Every week Tennis Channel and Tennis.com will be introducing a Tough Call around a thought provoking topic - and our panel of experts will chime in both on-air and online. Be sure to join the discussion, weigh in on our polls, or comment on Facebook and Twitter using #TennisToughCall.
Here is this week's edition of Tough Call. Who is the best lefty in sports right now? Is it Rafael Nadal, Lionel Messi, Clayton Kershaw, or James Harden?
Ready, set, go....
Rafael Nadal has 16 Grand Slam titles - including an historic 10 Roland Garros titles - and he's currently spending his 170th career week at No.1. He's by far the best left-hander in tennis right now, but is he the best left-hander in sports right now?
There's also Lionel Messi, who's often considered the best soccer player in the world and one of the greatest of all time, Clayton Kershaw, who's been described as the best pitcher in baseball, and James Harden, one of the biggest names in basketball right now.
OUR EXPERTS WEIGH IN:
STEVE FLINK: Rafael Nadal
I must put Nadal at the top of the list as the best lefty athlete in all of sports. His enduring excellence is the reason why I believe he surpasses everyone else. He has won 16 majors, second only to Federer among the men. He has been a model of consistency. And in my view tennis is the most demanding sport athletically of them all.
NINA PANTIC: Rafael Nadal
It is nearly impossible to compare athletes across different sports, particularly when those sports are both team-based and individual. But in this case, the winner is clear—Nadal—because he uses his left-handedness so well. Rafa relentlessly breaks down right-handed players' backhands and, although his serve isn't the fastest or flashiest, he serves to the exact spots that allow his forehand to take control of points. Adding to his status as living legend, the 16-time Grand Slam champion is a natural righty.
ED MCGROGAN: Lionel Messi
If we’re considering each athlete’s entire career, Nadal wins this argument in a landslide. But which of these four athletes would you want to back, right now, in the highest-stakes setting of their respective sports? It’s hard to go against Messi, who continues to awe soccer fans around the globe with his creativity, instincts and shotmaking at an age—30—where strikers are often past their primes. Nadal, while still the man to beat on clay and the US Open champion, has shown just enough wear and tear to warrant caution. Messi is only missing a World Cup from his gilded resume, and he’ll have a chance to claim it this summer. For now, consider this quote about the Argentinean from Barcelona teammate Javier Mascherano: “[Messi] is indispensable, but the rest of us are dispensable. – No, the club is bigger than any manager, than any player... except Leo. That's the reality, and you have to accept it.”
STEVE TIGNOR: Lionel Messi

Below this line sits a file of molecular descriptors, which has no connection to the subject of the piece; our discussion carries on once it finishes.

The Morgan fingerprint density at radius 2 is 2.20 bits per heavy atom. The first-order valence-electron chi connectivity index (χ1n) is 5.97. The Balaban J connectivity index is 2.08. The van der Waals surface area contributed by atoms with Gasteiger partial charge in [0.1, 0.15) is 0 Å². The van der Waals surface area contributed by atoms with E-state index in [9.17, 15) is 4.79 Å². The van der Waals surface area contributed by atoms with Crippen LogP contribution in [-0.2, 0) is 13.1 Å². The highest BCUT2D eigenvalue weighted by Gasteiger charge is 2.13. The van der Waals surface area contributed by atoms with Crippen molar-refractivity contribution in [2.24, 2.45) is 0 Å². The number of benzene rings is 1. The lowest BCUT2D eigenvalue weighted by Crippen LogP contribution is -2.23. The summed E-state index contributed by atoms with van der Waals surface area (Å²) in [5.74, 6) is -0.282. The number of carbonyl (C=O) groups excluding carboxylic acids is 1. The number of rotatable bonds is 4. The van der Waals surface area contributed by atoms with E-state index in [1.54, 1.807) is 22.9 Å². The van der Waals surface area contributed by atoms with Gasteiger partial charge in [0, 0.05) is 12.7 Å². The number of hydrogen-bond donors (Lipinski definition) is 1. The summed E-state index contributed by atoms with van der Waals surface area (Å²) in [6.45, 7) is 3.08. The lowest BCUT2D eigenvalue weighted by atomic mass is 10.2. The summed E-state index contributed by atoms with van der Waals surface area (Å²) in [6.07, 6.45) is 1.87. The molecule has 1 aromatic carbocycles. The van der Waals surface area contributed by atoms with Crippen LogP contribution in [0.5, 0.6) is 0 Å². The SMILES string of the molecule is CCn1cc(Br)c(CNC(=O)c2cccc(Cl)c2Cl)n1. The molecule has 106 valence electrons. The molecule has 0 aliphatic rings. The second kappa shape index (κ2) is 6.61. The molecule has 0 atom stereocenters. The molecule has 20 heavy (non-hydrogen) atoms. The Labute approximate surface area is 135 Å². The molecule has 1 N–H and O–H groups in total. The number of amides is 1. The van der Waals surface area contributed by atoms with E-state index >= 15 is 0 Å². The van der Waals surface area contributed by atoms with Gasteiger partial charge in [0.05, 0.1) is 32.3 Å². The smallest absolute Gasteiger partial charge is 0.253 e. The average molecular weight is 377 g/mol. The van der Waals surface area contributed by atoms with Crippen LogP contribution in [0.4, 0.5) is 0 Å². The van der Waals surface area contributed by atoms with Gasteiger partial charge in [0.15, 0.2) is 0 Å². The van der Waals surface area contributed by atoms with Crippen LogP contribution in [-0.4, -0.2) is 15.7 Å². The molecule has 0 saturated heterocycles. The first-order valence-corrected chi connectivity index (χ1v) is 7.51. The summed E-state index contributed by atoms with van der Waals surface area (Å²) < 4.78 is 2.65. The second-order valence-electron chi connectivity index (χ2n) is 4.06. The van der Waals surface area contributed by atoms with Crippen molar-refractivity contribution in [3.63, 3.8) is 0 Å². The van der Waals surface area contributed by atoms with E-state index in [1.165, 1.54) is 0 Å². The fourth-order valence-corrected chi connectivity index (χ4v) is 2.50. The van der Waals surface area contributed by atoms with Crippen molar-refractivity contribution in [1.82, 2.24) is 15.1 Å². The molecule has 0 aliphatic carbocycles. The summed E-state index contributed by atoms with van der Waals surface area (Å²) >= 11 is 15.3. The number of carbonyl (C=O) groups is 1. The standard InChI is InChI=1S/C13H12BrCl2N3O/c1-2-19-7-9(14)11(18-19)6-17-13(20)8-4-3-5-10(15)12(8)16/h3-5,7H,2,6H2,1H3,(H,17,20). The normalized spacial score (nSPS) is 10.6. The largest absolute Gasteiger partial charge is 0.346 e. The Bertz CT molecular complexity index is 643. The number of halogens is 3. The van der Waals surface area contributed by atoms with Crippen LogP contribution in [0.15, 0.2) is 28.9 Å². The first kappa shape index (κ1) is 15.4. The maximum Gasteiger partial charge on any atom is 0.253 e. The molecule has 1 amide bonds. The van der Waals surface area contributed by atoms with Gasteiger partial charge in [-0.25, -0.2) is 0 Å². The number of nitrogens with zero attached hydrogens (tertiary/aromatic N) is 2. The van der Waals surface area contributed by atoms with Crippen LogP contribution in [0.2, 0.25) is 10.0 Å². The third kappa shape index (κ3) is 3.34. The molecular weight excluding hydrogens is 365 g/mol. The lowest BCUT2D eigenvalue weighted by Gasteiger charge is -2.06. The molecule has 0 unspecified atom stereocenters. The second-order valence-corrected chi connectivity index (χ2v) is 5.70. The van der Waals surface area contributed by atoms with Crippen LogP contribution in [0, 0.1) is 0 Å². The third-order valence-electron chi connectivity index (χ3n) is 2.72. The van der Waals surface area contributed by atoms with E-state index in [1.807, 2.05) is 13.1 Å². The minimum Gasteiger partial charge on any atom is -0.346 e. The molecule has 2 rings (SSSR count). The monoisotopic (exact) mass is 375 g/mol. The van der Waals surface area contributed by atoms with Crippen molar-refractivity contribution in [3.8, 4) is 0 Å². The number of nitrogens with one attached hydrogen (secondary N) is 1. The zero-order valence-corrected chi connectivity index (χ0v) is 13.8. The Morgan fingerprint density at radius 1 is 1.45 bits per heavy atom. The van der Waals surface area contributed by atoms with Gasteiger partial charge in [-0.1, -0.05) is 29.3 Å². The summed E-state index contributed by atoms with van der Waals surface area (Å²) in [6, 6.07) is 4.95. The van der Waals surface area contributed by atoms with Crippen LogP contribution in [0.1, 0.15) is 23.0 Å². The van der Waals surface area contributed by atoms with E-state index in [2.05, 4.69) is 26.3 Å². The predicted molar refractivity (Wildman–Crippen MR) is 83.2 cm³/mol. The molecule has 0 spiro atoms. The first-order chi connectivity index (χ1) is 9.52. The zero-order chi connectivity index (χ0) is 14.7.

Rafa has achieved as much, if not more, in tennis than Messi has in soccer. But the number of players who strive to become soccer players around the world is many times greater than the number who strive to become tennis players. To reach the pinnacle of that sport is to reach the pinnacle of sports as a whole.
ZACH COHEN: Clayton Kershaw
Nothing against the brilliant careers of Nadal or Messi, but the best case can be made for Kershaw. (Harden is excellent, too, but he hasn't had the long-term success of the other three.) Despite his struggles in the postseason, Kershaw's earned run average (ERA) hasn't touched 3.00 since his rookie season. In six of the last seven Major League Baseball seasons, he’s had an ERA of less than 2.50. When the Los Angeles Dodgers give him the ball, the team is expecting a win. It's a fascinating amount of pressure to deal with, but he has had no trouble remaining practically un-hittable.
ASHLEY NDEBELE: Rafael Nadal
The fact that Nadal's uncle Toni had the vision to coach the right-handed Nadal to play as a lefty is remarkable in itself. The Spaniard embraced Uncle Toni's idea and transformed his lefty hand into a lethal weapon. He won his first Grand Slam at Roland Garros on his first try two days after turning 19, and has won a total of 16 Majors (second most in history for a male player). He has won at least one Slam since 2005 (save for 2015-2016). While Kershaw, Messi, and Harden have excelled in their respective fields, Nadal's stats speak for themselves.
JOEL DRUCKER: Rafael Nadal
Nadal. Plays every minute of every game. No relief pitchers to close it out. No teammates to gather rebounds. No power plays. No in-game coaching. A tennis player is pitcher and catcher, guard and center, goalie and forward—often all on one point, in a matter of seconds. The tennis player is also the head coach and team owner.
About Tough Call:
In Tough Call, our TC Live panelists debate the toughest questions in tennis. Is Roger Federer or Rafael Nadal the GOAT? Who would win between 2007 Serena Williams and 2017 Serena Williams? On court coaching - yes or no? Tennis is a competitive, one on one sport. In Tough Call our experts debate - and our viewers decide who wins.
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